According to Marie Launay, a French scientist and the Head of the Micro-Pollutants Competence Center at Baden-Württemberg, there is an increasing reliance on chemicals found in household products. This includes a higher usage of medications and pesticides. The concerning aspect is that these substances, especially those that are persistent, tend to linger in the environment and pose a threat to water quality. Therefore, it becomes crucial to eliminate them in order to safeguard the purity of our water.

Ensuring Freshwater Access for All
Marie Launay and Heiko Kiebler

Marie Launay leads a dedicated team focused on addressing the detrimental effects of micro-pollutants on fish, ecosystems, and human health. One aspect of the solution lies in utilizing plants that effectively treat wastewater before it is reintroduced into nature.

Heiko Kiebler, the manager of the Eriskirch Wastewater Treatment Plant, emphasizes the importance of safeguarding the drinking water reservoir. Given that numerous individuals rely on it, there is a pressing need to ensure optimal wastewater treatment.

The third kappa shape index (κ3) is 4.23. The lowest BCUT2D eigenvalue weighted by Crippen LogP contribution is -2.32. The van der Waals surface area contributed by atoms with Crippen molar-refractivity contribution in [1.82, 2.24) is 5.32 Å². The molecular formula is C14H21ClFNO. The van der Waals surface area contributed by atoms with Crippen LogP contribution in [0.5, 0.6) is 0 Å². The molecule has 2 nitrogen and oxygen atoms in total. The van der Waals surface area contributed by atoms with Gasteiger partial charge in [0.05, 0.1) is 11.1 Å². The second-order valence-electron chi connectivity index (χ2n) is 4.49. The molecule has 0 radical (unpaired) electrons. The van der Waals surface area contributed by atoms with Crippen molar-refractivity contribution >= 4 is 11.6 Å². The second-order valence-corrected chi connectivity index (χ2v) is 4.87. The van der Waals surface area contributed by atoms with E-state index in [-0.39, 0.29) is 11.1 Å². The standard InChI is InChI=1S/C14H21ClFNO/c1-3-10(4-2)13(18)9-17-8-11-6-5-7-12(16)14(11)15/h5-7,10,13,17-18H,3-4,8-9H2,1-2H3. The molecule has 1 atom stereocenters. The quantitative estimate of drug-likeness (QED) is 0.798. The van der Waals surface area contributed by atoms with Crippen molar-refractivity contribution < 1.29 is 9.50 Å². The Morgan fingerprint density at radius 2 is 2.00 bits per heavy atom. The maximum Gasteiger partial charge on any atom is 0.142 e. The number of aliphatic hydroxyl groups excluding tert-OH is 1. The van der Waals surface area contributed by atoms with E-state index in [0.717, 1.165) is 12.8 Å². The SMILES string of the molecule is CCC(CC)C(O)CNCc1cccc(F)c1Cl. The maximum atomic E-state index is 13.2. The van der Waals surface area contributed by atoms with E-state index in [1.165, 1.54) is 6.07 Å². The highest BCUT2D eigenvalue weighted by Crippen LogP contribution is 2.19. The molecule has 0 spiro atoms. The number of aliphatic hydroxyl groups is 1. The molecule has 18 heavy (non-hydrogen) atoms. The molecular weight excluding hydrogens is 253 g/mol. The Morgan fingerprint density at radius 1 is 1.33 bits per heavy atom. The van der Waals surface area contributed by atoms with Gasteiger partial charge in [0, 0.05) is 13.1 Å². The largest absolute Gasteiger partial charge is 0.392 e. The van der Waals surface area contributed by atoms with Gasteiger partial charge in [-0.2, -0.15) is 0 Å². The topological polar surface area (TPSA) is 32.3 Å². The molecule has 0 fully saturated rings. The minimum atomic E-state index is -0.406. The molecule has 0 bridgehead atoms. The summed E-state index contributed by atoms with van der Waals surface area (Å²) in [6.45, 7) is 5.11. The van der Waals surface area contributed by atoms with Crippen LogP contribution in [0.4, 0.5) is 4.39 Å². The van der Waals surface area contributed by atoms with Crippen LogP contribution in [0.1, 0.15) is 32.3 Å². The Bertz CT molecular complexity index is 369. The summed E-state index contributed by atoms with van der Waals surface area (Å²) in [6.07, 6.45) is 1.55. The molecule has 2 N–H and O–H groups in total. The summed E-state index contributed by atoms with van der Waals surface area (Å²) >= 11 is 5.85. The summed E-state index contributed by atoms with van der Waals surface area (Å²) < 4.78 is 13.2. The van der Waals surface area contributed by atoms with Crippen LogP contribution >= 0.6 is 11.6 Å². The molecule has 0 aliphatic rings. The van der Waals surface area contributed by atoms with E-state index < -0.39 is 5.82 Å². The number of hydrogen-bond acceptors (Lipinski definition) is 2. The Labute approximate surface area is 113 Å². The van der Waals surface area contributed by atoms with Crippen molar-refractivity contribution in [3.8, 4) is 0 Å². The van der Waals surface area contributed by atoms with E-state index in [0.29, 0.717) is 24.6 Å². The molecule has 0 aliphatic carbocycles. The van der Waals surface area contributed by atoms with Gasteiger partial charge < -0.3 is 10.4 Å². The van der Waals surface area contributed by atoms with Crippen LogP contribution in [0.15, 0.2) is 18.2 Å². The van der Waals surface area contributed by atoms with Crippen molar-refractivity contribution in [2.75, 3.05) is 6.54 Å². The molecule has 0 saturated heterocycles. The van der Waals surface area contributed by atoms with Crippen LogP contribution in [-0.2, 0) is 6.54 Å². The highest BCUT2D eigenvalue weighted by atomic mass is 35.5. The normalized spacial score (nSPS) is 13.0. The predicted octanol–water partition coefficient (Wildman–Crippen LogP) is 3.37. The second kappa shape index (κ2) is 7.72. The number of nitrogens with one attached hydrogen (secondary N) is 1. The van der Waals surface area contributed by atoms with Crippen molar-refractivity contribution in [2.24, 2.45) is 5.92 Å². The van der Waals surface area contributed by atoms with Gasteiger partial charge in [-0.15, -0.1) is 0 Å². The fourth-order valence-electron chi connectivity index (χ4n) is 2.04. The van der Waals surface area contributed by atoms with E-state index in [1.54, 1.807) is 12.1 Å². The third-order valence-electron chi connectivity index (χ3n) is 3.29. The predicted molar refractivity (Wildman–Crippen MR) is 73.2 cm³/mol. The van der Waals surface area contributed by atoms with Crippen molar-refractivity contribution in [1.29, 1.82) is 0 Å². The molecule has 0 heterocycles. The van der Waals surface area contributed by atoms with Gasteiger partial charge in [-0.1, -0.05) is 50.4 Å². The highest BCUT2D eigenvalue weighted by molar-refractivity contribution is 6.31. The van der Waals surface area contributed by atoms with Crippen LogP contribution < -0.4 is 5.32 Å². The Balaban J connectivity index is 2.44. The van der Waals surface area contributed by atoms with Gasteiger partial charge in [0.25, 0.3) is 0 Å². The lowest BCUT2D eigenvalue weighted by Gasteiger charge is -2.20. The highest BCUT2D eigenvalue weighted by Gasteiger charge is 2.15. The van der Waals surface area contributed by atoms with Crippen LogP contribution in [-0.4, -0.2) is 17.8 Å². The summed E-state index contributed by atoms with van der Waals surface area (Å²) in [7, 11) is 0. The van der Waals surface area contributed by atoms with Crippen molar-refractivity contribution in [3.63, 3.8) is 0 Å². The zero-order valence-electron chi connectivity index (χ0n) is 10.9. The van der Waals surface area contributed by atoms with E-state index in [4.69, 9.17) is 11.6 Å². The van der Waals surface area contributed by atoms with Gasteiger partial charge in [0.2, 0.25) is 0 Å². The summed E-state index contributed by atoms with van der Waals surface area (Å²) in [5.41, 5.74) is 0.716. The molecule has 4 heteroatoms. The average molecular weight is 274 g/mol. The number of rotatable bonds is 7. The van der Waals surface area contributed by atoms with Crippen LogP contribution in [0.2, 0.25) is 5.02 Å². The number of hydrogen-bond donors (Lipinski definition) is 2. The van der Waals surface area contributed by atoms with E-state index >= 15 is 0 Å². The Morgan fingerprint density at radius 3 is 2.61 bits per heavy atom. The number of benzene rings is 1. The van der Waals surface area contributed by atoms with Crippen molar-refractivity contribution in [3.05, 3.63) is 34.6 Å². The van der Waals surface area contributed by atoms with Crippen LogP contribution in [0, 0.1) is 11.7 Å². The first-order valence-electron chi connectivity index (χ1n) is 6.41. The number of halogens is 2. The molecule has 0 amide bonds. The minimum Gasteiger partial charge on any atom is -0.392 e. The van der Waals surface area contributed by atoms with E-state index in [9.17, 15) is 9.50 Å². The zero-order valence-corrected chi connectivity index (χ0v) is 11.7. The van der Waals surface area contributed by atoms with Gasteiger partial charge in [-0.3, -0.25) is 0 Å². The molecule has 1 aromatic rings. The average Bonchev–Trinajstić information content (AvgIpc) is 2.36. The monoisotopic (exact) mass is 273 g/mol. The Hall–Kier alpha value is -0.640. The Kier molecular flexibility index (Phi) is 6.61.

For the state of Baden-Württemberg, this concern takes top priority. As a result, additional ozone treatment has been implemented across multiple stations to enhance the wastewater treatment process.

“Ozone offers a chemical process that effectively breaks down pollutants, leading to the elimination of smaller molecules during the treatment plant’s operation.”

As new European regulations expand the roster of prohibited pollutants, this technology is expected to be embraced in other locations as well. Launay reveals that there are proposals at the EU level to eradicate micro-pollutants in significant stations and environmentally sensitive areas. Moreover, the financing of these facilities for environmental protection is envisioned to be covered by the pharmaceutical and cosmetic industries.

During the winter season, the Alps experienced a significant reduction in snowfall, resulting in a decreased water inflow into the lake. However, when compared to the situation in southern Europe, the impact is relatively minor.

Water scarcity: what's the picture and where are we going?